Copyright () A.J. Goldsby, 2004. All rights reserved.  


  0 - 1  

I am very proud of the analysis job that I have done here, I corrected many mistakes that were made,  (as in connection with this contest);  in about 10 different books. (I won't give a Bibliography here, Wall's e.mail quotes just about all the pertinent sources.) 

I (also) consulted just about every book in my own library on the French, (over 30 books); as well as ECO, BCO, and MCO. (Etc.) 

My analysis is of the highest quality ... I worked with Fritz 8.0 or Deep Junior always running in the background. I mined the database thoroughly and looked at dozens of games ... I probably found a few the average French player has never seen. I worked on this game - on and off - for over two weeks now.  The work might also be of minor theoretical importance, I think the analysis clearly demonstrates that the variation with Kd1 and Nf3 is completely insufficient. (Basically - based on this work - it is now refuted.)  

If you enjoyed this analysis, (or want to comment on it); and would like to contact me ... this is my contact information:  
A.J. Goldsby I  (  P.O. Box 11718; Pensacola, FL  32524  (USA)  

 Thursday, October 21st, 2004:   
I have gotten many e-mails about this page, but I have not kept a close track as I have with many other pages. 

I have received perhaps 10-12 e-mails from lower-rated players. Their response has been WHOLLY POSITIVE. (Thanks.)

I also have gotten a couple of e-mails from masters. They did not question my analysis, just why I did it. One is a well-known chess author, he told me that I did NOT know how to analyze and I had to learn how to "spend no more than 30 minutes on a game." He also questioned my motivation for doing this game. He said it was a waste of time ... on such an insignificant game of chess.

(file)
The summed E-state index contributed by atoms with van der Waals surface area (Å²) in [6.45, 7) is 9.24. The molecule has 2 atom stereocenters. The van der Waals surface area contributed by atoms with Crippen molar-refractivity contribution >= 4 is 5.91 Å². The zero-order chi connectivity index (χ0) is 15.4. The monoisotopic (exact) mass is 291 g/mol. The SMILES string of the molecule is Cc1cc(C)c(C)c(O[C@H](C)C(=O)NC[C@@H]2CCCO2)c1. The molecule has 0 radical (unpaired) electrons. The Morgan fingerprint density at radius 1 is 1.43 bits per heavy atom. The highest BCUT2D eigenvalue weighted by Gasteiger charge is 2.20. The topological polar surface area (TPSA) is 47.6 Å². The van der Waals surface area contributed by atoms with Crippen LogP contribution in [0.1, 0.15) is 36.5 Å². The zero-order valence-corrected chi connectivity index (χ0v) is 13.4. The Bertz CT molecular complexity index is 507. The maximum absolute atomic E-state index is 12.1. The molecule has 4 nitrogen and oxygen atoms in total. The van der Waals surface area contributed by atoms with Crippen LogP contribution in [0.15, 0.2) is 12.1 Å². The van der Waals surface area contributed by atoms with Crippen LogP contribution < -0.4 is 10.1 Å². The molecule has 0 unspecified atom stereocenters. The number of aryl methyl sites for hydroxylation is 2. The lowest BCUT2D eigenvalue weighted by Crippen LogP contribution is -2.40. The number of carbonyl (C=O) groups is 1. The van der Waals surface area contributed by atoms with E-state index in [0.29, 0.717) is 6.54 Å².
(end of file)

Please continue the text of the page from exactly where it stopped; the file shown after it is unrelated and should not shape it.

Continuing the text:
My response to such a diatribe would be:  "What ever happened to the pure love of the game?"  "What about the search for truth?"  "Isn't analysis about discovering what lays at the core of the game? Who cares if it take two days ... two weeks ... two months ... or even two years to discover what the TRUTH is about any game?"  Not to brag or beat my own drum, but I am sure that I have come much closer to the truth - and have done a better game analysis - than that author ever will. (I am very sincere about this.) And I DON'T care how many books he has written!!!  

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 Copyright (c) A.J. Goldsby I  

  Copyright () A.J. Goldsby, 1985 - 2011.  
  Copyright A.J. Goldsby, 2011.  All rights reserved.  


  Page created mid-July, 2004.  First posted on the 'net: Monday; July 19th, 2004.  This page was last updated on 07/14/12 .